Not a week goes by without another firm being pulled up for conflicts of interest. With firms becoming so big and deals increasingly involving more parties and becoming ever more complex, it is arguably the single most important issue facing law firms and their clients. The outsourcing sector is no different.
For law firms there are two possible clients in an outsourcing transaction: the supplier of services, such as IBM or EDS (although multiple suppliers can create multiple issues), and the customer. This is the end-user, which could be a bank, insurance company or government department.
Customers are outsourcing more than just IT nowadays. Business process outsourcing is in vogue as companies try to save money by outsourcing as many non-core businesses as possible. This has led to companies outsourcing their HR, finance, property management, procurement and catering functions.
Following extensive interviews with in-house lawyers at the leading outsourcing companies and with private practice lawyers, The Lawyer has studied which firms are advising which parties and in the process made the discovery that only one firm – Shaw Pitttman – has a strategy equipped to deal with conflicts of interest.
US firm Shaw Pittman is the only law firm in the UK that advises only customers. In the US, Milbank Tweed Hadley & McCloy adopts a similar customers-only approach, but with Milbank yet to export its outsourcing expertise to the UK, Shaw Pittman's model is unique here. Advising customers is very different from advising suppliers. The supplier has a great deal more in-house legal expertise and requires much less advice than a customer.
Gawie Nienaber, general counsel for Europe, Middle East and Africa at IT services provider CSC, explains: “I know my business. For customers it's a different story. You need a firm that understands the industry and understands the way suppliers work. That's why Shaw Pittman has established itself so well. They're people who understand how to drive a transaction forward.”
But Shaw Pittman's ambitions go beyond just providing legal advice. A number of consultants also work for the firm, which has occasionally caused some controversy. The US firm claims to have a clear understanding of the technical and commercial aspects of a transaction and how they fit together with the legal aspects. Partner Alistair Maughan says: “We have an ability to understand and advise a client on the implications of remedies, appropriate service descriptions and pricing models.”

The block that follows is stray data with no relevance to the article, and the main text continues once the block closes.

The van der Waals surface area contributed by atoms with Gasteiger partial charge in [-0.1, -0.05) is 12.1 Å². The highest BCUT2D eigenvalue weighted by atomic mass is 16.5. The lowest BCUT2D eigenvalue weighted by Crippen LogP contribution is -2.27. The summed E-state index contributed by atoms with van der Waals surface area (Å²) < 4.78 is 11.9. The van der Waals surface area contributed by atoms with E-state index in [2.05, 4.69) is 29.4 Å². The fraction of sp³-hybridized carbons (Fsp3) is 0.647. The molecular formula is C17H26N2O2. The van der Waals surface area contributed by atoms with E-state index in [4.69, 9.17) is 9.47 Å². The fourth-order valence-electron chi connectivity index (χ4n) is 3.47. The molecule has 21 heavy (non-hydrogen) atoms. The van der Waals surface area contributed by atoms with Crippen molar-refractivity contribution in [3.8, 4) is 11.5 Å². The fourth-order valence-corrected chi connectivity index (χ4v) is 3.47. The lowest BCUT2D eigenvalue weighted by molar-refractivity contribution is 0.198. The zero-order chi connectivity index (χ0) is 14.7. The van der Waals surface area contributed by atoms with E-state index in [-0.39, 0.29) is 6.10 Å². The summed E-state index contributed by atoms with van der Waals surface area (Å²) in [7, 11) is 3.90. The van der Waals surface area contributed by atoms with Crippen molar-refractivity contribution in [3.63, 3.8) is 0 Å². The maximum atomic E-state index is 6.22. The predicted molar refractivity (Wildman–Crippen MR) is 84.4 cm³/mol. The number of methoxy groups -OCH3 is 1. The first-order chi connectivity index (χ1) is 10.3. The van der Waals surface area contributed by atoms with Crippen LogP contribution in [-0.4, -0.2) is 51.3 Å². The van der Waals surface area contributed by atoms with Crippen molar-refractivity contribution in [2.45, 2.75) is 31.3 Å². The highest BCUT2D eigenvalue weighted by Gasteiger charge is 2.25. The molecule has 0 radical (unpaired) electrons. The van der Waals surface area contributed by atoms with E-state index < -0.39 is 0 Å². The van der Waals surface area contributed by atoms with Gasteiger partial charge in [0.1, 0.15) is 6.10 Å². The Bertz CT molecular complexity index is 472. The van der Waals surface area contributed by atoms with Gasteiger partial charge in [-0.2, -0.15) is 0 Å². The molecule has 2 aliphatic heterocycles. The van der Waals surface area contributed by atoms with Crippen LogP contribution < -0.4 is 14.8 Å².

It is an approach that is respected by many of the in-house counsel interviewed, but one that leads to some backbiting from rivals. Many believe there should be a division of roles between what a lawyer does and what a management consultant does. One partner at a rival firm argues: “I think that Shaw Pittman has trespassed into management consultant territory. I think that it's healthy to be commercially aware lawyers – but be lawyers. I think that independence is important.”
The US model covering conflicts in outsourcing transactions virtually precludes Chinese walls. The US has a very rigid conflicts model, which says that if you advise a supplier, anytime you come across that supplier when advising a customer you have to get an express waiver from the supplier in order to act. “In the UK we deal with conflicts more on an ad hoc basis,” says Chris Holder, a partner at Barlow Lyde & Gilbert.
But Maughan retorts: “I'm not quite certain how other firms manage to do it.” The Shaw Pittman model is unashamedly purist. “It would seem to me that if you have knowledge about the way a supplier does its deals, or prices its deals, or what it will accept in terms of limitation of liability, then that could be used against it when it's bidding into another customer,” concludes Maughan.
However, lawyers at other firms disagree. Harry Small, head of technology, media and telecoms at Baker & McKenzie, argues that you need to work for both customers and suppliers to understand what makes the other side tick. “I don't think conflicts are an issue,” he says. “I think clients are quite understanding about being on the other side of the table and often even welcome it.”
One head of legal at an IT outsourcer admits the potential for conflicts, but trusts law firms to erect appropriate Chinese walls. He agrees with Small. “If you can find a law firm that has the perspective of both sides, it's a very powerful tool,” he says. He recently broke from his normal panel to instruct one firm that was continuously advising customers on the other side of deals.
Another in-house lawyer agrees to the benefits of a firm advising both sides, but states firmly: “I wouldn't expect anyone from a firm that we're using to line up against us on a deal. It goes beyond the legal issues. You have to be aware of the impact on the business and the perception of the company.”
Bird & Bird and DLA are the only other firms to have built up a similar roster of clients on the customer side. Over half of the in-house lawyers interviewed mentioned Bird & Bird advising customers, and most followed this with the caveat “on Government work”. The public sector has become one of the biggest customers since the slowdown in IT spending has hit the private sector, and Bird & Bird's name has become synonymous with Government outsourcing transactions.